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Super cop and former Punjab DGP KPS Gill passes away at 82

By Chennabasaveshwar

Former Punjab DGP, K P S Gill has passed away. He was 82. Doctors treating on him at the Ganga Ram Hospital in Delhi said he suffered from a cardiac arrest. They also said that he was suffering from end stage kidney failure and significant ischemic heart disease.

KPS Gill

Kanwar Prasad Gill was known for bringing the militancy in Punjab to halt. A bold officer, Gill has also had his share of controversies. Gill served twice as DGP of Punjab and is credited with having brought the Punjab insurgency under control. KPS Gill retired from the IPS in 1995.

He was also the president of the Institute for Conflict Management and president of the Indian Hockey Federation (IHF). He received the Padma Shri in 1989 for his work in civil service.

Many call him a hero, but there were also accusations that he and the forces under him were responsible for human rights violations in the name of stamping out terrorism.

Gill joined the Indian Police Service in 1958 and was assigned to the Assam and

Meghalaya states in northeast India. Gill served as Inspector General of Police in Assam.

Gill has been referred to as a supercop for his work in Punjab where he was the DG between 1988 and 1990. He again served in Punjab between 1991 till his retirement in 1995.

In May 1988, he commanded Operation Black Thunder to flush out militants hiding in the Golden Temple. Compared to Operation Blue Star, little damage was inflicted on the Golden Temple. 67 Sikhssurrendered and 43 were killed in the encounter. Gill stated that he did not want to repeat the mistakes made by Indian army during Operation Blue Star.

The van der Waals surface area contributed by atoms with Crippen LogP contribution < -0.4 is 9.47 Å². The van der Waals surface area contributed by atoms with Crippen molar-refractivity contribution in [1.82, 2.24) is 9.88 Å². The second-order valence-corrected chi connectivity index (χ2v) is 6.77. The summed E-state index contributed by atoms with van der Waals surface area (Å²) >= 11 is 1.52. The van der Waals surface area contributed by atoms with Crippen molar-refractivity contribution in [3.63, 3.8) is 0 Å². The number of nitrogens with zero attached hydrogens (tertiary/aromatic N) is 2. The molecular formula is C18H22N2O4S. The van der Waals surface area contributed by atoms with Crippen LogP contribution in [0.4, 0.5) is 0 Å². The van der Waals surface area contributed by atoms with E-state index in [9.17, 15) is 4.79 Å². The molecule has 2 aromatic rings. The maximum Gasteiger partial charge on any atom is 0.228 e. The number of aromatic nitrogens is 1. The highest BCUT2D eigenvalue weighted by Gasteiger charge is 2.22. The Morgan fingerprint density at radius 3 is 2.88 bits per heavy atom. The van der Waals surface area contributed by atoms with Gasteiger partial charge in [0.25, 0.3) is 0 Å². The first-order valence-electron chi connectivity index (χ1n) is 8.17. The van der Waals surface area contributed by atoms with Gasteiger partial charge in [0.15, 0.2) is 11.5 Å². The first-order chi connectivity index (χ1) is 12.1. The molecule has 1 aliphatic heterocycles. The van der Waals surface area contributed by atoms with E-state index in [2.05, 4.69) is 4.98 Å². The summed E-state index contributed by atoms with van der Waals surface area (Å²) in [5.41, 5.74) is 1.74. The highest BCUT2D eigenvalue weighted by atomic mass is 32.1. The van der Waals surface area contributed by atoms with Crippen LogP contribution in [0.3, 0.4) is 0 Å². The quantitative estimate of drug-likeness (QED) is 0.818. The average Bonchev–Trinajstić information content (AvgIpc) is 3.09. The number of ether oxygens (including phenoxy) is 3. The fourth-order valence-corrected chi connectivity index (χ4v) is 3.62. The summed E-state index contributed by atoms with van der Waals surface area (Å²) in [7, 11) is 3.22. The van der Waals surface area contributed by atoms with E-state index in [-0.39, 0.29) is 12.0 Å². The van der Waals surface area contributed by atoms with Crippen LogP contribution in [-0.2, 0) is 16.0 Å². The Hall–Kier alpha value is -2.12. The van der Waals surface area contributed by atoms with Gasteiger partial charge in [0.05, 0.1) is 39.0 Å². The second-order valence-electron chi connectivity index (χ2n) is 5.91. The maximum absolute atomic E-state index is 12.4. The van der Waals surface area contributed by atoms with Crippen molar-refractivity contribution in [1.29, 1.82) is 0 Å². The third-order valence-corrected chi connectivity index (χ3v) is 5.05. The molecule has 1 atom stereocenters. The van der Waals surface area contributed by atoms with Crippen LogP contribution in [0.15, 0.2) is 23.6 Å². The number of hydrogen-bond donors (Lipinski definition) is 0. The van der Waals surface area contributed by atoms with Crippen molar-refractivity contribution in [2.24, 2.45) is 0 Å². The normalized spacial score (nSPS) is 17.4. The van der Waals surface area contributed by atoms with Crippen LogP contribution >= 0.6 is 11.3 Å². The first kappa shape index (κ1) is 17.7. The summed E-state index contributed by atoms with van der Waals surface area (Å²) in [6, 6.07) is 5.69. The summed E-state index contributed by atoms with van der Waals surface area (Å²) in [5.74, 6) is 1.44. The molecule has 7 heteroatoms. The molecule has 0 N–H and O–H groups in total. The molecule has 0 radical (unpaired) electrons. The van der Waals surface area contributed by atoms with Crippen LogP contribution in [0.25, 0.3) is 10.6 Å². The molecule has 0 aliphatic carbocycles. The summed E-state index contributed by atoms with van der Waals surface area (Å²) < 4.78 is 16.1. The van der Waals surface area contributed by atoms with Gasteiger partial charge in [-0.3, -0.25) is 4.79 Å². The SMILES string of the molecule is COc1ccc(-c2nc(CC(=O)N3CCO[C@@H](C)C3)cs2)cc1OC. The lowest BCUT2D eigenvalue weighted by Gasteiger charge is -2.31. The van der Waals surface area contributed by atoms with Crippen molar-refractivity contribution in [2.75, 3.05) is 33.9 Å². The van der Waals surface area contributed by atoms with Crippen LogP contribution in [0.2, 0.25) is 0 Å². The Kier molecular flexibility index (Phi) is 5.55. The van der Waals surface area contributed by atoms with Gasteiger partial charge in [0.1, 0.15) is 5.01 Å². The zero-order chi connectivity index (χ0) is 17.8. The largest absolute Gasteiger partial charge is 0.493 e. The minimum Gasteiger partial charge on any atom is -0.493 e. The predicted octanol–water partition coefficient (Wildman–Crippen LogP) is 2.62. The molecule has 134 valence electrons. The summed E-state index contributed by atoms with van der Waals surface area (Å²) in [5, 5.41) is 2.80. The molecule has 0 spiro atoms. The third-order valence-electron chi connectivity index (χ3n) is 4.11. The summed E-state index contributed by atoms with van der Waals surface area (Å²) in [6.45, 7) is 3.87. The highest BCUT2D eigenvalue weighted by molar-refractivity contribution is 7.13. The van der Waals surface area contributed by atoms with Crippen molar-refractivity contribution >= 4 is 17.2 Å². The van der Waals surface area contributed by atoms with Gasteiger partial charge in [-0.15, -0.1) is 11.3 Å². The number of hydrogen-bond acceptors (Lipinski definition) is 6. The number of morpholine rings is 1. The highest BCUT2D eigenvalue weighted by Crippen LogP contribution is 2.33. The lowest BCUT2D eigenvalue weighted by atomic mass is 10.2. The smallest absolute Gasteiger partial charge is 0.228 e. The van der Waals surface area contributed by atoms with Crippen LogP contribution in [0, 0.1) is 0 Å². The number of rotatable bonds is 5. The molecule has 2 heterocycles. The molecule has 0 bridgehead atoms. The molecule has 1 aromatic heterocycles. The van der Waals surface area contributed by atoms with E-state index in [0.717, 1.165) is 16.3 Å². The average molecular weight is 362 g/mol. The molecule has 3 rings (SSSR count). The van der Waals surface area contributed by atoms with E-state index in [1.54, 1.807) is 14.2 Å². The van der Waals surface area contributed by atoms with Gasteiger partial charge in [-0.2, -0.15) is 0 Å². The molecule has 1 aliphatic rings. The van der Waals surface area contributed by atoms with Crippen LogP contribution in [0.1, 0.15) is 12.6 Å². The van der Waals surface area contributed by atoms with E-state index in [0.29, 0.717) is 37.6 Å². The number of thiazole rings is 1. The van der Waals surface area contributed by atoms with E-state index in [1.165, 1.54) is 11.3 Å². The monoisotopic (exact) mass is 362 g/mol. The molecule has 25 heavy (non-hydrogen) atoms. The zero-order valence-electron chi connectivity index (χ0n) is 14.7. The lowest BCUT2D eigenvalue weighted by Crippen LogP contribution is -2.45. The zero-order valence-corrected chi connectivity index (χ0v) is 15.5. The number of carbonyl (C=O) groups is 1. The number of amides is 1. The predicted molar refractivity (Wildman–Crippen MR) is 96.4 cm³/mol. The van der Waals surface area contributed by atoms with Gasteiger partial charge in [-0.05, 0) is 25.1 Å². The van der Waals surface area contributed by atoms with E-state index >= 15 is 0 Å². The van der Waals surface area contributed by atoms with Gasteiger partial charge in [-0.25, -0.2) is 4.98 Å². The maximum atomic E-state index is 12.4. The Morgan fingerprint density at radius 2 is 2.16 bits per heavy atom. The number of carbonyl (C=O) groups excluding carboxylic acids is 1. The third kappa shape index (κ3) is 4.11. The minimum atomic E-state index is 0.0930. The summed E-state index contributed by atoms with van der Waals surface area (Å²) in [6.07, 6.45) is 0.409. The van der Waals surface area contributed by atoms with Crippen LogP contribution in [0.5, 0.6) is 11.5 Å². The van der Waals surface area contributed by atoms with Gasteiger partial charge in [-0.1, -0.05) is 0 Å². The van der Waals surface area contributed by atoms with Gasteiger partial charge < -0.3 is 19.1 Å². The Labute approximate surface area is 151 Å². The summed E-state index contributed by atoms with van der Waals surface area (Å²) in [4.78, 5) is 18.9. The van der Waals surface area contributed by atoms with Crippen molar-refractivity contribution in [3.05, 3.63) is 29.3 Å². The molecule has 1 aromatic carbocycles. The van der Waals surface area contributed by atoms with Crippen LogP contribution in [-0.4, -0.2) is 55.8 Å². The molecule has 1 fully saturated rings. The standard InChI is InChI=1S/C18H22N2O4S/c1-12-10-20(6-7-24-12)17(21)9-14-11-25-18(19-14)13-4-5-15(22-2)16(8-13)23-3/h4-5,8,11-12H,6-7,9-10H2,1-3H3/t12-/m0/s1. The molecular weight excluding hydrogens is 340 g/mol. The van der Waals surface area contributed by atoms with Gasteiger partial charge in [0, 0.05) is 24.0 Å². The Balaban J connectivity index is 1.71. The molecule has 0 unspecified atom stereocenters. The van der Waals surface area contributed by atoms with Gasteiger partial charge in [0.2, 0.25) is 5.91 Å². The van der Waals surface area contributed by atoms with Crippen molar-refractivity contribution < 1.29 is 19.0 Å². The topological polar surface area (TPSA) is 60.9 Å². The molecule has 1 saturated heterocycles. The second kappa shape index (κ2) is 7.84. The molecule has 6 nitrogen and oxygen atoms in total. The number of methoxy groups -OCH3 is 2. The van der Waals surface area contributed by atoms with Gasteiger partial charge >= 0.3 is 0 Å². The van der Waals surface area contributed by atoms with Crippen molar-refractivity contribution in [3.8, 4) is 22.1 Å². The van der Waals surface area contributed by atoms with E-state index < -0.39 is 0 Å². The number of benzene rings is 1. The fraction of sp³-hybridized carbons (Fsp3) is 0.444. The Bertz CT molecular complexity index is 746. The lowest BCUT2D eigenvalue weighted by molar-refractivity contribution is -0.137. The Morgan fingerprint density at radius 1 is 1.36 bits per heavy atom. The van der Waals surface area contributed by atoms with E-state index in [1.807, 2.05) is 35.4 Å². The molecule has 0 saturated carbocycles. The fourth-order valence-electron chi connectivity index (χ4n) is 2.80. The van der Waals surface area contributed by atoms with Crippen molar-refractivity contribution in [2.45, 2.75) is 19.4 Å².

In 2000 the government of Sri Lanka sought his expertise as an anti-terrorism expert to help them draw a comprehensive counter-terrorism strategy against Liberation Tigers of Tamil Eelam. He was approached by Lakshman Kadirgamar who was the foreign minister of Sri Lanka.

Gill was appointed security adviser to the state of Gujarat after 2002 Gujarat violence. He requested deployment of 1,000 extra specially-trained riot police from Punjab state to combat the violence. He was credited with controlling violence after his appointment.

Controversies favourite child, Gill was in the news for patting a female officer's posterior. An Indian Administrative Service (IAS) female officer named filed a complaint against Gill for, in 1988, "patting" her "posterior" at a party where he was alleged to be drunk. In August 1996, he was convicted under Section 354 (outraging the modesty of a woman).

Gill was sentenced to pay a fine of Rs 200,000 and to undergo three months rigorous imprisonment, followed by two months simple imprisonment. The Supreme Court upheld the conviction but set aside the sentence and directed him to undergo probation.

OneIndia News

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